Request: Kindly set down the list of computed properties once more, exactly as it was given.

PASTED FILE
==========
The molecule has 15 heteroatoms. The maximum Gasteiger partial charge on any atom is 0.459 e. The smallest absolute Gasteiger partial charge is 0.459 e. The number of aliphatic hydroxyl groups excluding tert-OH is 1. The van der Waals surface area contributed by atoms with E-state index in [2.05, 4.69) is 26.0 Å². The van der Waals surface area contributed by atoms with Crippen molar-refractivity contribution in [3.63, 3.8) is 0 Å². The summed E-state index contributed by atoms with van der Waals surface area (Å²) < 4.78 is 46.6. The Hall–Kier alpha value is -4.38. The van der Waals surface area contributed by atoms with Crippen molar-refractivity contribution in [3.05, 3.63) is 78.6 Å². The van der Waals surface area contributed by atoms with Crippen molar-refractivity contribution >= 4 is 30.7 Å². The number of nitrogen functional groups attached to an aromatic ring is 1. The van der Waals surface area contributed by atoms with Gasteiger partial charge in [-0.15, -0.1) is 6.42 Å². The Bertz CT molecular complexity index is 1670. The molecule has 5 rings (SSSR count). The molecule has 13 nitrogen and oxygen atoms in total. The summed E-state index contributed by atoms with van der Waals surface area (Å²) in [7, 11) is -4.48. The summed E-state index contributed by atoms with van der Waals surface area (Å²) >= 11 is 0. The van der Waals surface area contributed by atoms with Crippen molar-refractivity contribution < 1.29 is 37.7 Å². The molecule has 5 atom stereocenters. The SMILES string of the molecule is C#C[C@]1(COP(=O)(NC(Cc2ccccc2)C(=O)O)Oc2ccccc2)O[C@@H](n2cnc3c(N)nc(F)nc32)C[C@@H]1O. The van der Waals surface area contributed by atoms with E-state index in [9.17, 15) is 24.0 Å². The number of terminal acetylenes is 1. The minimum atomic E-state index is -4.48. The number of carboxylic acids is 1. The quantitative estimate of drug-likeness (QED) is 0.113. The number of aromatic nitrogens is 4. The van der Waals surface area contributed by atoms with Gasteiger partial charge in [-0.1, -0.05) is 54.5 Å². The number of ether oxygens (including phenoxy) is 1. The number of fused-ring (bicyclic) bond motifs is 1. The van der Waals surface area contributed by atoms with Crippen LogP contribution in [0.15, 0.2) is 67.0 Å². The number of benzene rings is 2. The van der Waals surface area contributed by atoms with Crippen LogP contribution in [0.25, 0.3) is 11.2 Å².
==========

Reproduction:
The molecule has 15 heteroatoms. The maximum Gasteiger partial charge on any atom is 0.459 e. The smallest absolute Gasteiger partial charge is 0.459 e. The number of aliphatic hydroxyl groups excluding tert-OH is 1. The van der Waals surface area contributed by atoms with E-state index in [2.05, 4.69) is 26.0 Å². The van der Waals surface area contributed by atoms with Crippen molar-refractivity contribution in [3.63, 3.8) is 0 Å². The summed E-state index contributed by atoms with van der Waals surface area (Å²) < 4.78 is 46.6. The Hall–Kier alpha value is -4.38. The van der Waals surface area contributed by atoms with Crippen molar-refractivity contribution in [3.05, 3.63) is 78.6 Å². The van der Waals surface area contributed by atoms with Crippen molar-refractivity contribution >= 4 is 30.7 Å². The number of nitrogen functional groups attached to an aromatic ring is 1. The van der Waals surface area contributed by atoms with Gasteiger partial charge in [-0.15, -0.1) is 6.42 Å². The Bertz CT molecular complexity index is 1670. The molecule has 5 rings (SSSR count). The molecule has 13 nitrogen and oxygen atoms in total. The summed E-state index contributed by atoms with van der Waals surface area (Å²) in [7, 11) is -4.48. The summed E-state index contributed by atoms with van der Waals surface area (Å²) >= 11 is 0. The van der Waals surface area contributed by atoms with Crippen molar-refractivity contribution < 1.29 is 37.7 Å². The molecule has 5 atom stereocenters. The SMILES string of the molecule is C#C[C@]1(COP(=O)(NC(Cc2ccccc2)C(=O)O)Oc2ccccc2)O[C@@H](n2cnc3c(N)nc(F)nc32)C[C@@H]1O. The van der Waals surface area contributed by atoms with E-state index in [9.17, 15) is 24.0 Å². The number of terminal acetylenes is 1. The minimum atomic E-state index is -4.48. The number of carboxylic acids is 1. The quantitative estimate of drug-likeness (QED) is 0.113. The number of aromatic nitrogens is 4. The van der Waals surface area contributed by atoms with Gasteiger partial charge in [-0.1, -0.05) is 54.5 Å². The number of ether oxygens (including phenoxy) is 1. The number of fused-ring (bicyclic) bond motifs is 1. The van der Waals surface area contributed by atoms with Crippen LogP contribution in [0.15, 0.2) is 67.0 Å². The number of benzene rings is 2. The van der Waals surface area contributed by atoms with Crippen LogP contribution in [0.25, 0.3) is 11.2 Å².